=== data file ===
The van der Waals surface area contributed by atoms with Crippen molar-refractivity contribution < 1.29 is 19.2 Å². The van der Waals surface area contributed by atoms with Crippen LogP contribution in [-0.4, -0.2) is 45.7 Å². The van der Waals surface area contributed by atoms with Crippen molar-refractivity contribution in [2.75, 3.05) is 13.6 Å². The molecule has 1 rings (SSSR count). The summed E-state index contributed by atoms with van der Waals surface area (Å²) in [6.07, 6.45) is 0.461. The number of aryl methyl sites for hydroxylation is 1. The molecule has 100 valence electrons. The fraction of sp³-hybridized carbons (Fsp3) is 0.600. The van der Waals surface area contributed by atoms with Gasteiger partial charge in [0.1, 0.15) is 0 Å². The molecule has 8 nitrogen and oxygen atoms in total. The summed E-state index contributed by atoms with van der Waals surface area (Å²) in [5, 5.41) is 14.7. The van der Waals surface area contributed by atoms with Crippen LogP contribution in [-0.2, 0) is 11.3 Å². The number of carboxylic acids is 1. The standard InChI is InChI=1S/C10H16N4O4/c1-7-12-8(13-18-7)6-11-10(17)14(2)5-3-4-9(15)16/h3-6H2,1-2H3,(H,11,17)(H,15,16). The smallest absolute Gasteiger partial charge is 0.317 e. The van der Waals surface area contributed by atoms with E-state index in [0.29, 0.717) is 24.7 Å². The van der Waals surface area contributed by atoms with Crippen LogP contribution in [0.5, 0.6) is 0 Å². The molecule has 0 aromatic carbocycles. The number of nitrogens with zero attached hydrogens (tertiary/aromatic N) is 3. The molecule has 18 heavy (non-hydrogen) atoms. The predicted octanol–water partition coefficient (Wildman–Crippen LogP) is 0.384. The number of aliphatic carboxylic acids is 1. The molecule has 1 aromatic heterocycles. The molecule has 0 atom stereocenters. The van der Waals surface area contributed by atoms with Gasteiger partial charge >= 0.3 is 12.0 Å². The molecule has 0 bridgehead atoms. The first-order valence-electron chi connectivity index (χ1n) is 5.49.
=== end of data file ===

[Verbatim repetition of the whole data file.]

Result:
The van der Waals surface area contributed by atoms with Crippen molar-refractivity contribution < 1.29 is 19.2 Å². The van der Waals surface area contributed by atoms with Crippen LogP contribution in [-0.4, -0.2) is 45.7 Å². The van der Waals surface area contributed by atoms with Crippen molar-refractivity contribution in [2.75, 3.05) is 13.6 Å². The molecule has 1 rings (SSSR count). The summed E-state index contributed by atoms with van der Waals surface area (Å²) in [6.07, 6.45) is 0.461. The number of aryl methyl sites for hydroxylation is 1. The molecule has 100 valence electrons. The fraction of sp³-hybridized carbons (Fsp3) is 0.600. The van der Waals surface area contributed by atoms with Gasteiger partial charge in [0.1, 0.15) is 0 Å². The molecule has 8 nitrogen and oxygen atoms in total. The summed E-state index contributed by atoms with van der Waals surface area (Å²) in [5, 5.41) is 14.7. The van der Waals surface area contributed by atoms with Crippen LogP contribution in [-0.2, 0) is 11.3 Å². The number of carboxylic acids is 1. The standard InChI is InChI=1S/C10H16N4O4/c1-7-12-8(13-18-7)6-11-10(17)14(2)5-3-4-9(15)16/h3-6H2,1-2H3,(H,11,17)(H,15,16). The smallest absolute Gasteiger partial charge is 0.317 e. The van der Waals surface area contributed by atoms with E-state index in [0.29, 0.717) is 24.7 Å². The van der Waals surface area contributed by atoms with Crippen LogP contribution in [0.5, 0.6) is 0 Å². The molecule has 0 aromatic carbocycles. The number of nitrogens with zero attached hydrogens (tertiary/aromatic N) is 3. The molecule has 18 heavy (non-hydrogen) atoms. The predicted octanol–water partition coefficient (Wildman–Crippen LogP) is 0.384. The number of aliphatic carboxylic acids is 1. The molecule has 1 aromatic heterocycles. The molecule has 0 atom stereocenters. The van der Waals surface area contributed by atoms with Gasteiger partial charge >= 0.3 is 12.0 Å². The molecule has 0 bridgehead atoms. The first-order valence-electron chi connectivity index (χ1n) is 5.49.